Well. Year-to-date, we're about $570 million for first 6 months. The majority of that has been driven -- has been funded in Pennsylvania. But our drilling capital in the month of June is reduced down to the $40 million range, so a significant reduction already in effect. And going forward, we expect $40 million a month for the balance of the year. So if we work the math leading back up to the $825 million or so for the year. But just to reiterate, the majority of it today has been Pennsylvania funding.

Marshal D. Smith

Let me tally into Brad's comment and help find it a little a bit. We said that our capital spending would be front-end loaded this year. We've talked about working to match CapEx with cash flow. We spent $560 million in CapEx, as Brad said, in the first 6 months of this year. That compares to $716 million, same time frame last year. And that compares to EBITDA for the first 6 months of this year of $425 million. So we outspent it for the first 6 months. But in the month of June, as Brad indicated, we spent about $44 million, $45 million. EBITDA registered $81 million for the month. So we've turned the corner. We expect a slowing pace of capital spending go through the rest of the year. And we expect to outperform in terms of cash flow.

Operator

[Operator Instructions] And our next question will come from the line of Robert Christensen with Buckingham Research.

Robert L. Christensen - The Buckingham Research Group Incorporated

Question, can you please refresh my memory. How much of your Wyoming gas can, I guess, go westbound towards California? And what direction is the Wyoming gas going in at the moment?

Michael D. Watford

It can all go west, Bob. But currently, off the top of my head, 250 million a day is going east. And that means what, 350 million a day is going west. So right, 600 million gross sales. That's different to the net sales because we sell throughout [indiscernible] off the top of my head.

Robert L. Christensen - The Buckingham Research Group Incorporated

Okay. And what is the transportation rate, I guess, taking it west versus taking it east? How do we look at that on a per unit basis?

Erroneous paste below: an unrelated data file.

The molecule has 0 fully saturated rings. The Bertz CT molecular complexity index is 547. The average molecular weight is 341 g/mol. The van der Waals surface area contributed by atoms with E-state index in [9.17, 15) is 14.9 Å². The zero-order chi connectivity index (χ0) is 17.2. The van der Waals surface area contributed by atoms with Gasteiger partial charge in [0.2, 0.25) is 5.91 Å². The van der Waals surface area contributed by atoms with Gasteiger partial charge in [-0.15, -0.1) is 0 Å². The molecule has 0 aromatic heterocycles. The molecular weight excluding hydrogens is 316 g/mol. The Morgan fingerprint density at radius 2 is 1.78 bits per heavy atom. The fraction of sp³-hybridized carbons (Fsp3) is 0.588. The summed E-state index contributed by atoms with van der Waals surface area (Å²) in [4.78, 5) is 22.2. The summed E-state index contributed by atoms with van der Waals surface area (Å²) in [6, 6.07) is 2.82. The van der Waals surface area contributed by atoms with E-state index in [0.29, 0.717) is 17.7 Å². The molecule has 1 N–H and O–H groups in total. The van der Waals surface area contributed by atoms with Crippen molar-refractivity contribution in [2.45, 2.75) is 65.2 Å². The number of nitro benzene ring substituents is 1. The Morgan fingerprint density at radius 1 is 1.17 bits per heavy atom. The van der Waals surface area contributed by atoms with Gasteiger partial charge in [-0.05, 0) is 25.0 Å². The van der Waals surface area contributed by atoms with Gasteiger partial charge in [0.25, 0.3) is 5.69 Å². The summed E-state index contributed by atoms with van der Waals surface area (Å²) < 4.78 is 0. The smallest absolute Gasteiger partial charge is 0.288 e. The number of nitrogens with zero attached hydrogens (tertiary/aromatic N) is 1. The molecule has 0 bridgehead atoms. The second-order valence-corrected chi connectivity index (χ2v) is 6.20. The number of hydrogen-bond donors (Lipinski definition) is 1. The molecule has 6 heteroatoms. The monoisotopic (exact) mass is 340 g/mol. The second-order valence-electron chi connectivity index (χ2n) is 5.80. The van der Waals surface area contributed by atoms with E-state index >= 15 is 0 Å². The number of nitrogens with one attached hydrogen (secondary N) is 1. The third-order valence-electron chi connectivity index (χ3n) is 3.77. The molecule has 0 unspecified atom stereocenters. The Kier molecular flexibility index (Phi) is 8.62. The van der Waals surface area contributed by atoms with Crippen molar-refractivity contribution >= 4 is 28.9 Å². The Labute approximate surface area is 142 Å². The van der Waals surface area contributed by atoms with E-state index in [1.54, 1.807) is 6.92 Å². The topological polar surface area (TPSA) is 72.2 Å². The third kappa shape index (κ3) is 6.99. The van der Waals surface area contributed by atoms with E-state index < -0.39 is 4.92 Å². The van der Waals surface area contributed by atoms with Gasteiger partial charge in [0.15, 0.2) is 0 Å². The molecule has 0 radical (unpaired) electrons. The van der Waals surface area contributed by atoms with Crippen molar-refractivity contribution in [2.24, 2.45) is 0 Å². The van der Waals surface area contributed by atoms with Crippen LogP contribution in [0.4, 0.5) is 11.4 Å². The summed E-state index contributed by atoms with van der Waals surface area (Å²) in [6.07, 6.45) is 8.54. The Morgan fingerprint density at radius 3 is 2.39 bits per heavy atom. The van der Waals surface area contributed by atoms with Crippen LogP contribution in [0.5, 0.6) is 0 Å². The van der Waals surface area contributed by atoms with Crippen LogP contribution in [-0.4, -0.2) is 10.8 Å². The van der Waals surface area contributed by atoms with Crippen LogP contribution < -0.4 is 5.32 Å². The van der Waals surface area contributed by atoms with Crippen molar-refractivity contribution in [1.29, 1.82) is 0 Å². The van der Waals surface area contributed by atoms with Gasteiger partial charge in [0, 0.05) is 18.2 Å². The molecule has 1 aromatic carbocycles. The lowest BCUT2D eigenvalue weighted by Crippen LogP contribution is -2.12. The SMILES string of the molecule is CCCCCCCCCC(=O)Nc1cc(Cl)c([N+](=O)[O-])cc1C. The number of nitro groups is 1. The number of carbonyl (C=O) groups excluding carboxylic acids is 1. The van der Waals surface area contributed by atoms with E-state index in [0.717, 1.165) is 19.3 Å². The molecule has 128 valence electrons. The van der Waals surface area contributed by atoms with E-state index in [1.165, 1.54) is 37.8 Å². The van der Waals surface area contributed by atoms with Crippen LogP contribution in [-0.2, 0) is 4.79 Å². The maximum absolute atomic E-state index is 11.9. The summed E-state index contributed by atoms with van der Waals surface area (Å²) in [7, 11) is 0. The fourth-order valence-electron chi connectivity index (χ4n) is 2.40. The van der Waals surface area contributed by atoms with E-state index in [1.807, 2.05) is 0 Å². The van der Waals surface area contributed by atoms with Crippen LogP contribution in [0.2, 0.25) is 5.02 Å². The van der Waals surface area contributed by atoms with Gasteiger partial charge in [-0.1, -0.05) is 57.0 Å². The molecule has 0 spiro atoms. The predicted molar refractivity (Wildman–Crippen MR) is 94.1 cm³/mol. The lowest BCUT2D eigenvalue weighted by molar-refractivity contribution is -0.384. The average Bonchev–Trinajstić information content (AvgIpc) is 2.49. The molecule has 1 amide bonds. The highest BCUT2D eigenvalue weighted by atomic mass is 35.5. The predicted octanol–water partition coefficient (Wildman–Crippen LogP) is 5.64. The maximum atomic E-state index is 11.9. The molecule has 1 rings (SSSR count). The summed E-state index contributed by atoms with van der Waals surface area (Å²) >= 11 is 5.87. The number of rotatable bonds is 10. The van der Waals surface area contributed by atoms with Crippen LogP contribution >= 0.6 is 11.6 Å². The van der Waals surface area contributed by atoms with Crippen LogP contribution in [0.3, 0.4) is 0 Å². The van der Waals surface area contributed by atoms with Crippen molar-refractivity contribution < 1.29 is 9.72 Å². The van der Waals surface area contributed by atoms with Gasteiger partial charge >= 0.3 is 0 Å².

Michael D. Watford

It was more expensive going east because of the pipes and the racks that we had signed up for. And I just got to get back to you. I don't know the numbers off the top of my head.

Operator

And our next question is a follow-up question from the line of Leo Mariani with RBC.

Leo P. Mariani - RBC Capital Markets, LLC, Research Division

I was just hoping for a little bit more color in terms of how many wells you expected to roughly get online in the Marcellus in the second half this year according to the current plan?

C. Bradley Johnson

Sure, this is Brad. I'm going speak to net wells again. For the remaining part of 2012, we expect 17 wells to come online, about 2/3 of that from Shell and 1/3 from Anadarko.

Leo P. Mariani - RBC Capital Markets, LLC, Research Division

Okay, great. And I guess -- Okay. And I guess in terms of the Pinedale, obviously, you guys suspended completions. What do we think the backlog of uncompleted wells can be in the Pinedale as we head into 2013?

C. Bradley Johnson

Here in '12, the backlog is going to be, on the operative front, 40 to 45 wells.

Leo P. Mariani - RBC Capital Markets, LLC, Research Division

Is that gross or net?

C. Bradley Johnson

That will be gross.

Operator

Ladies and gentlemen, this concludes the question-and-answer portion of today's call. I would now like to turn the call back to Mike Watford, Chairman, President and CEO, for closing remarks.

Michael D. Watford

Thanks, everybody, for participating today. Should you have additional questions, please contact the Investor Relations groups. We will see you next quarter. Thank you.

Operator

Thank you for your participation in today's conference. This concludes your presentation. You may all disconnect. Good day, everyone.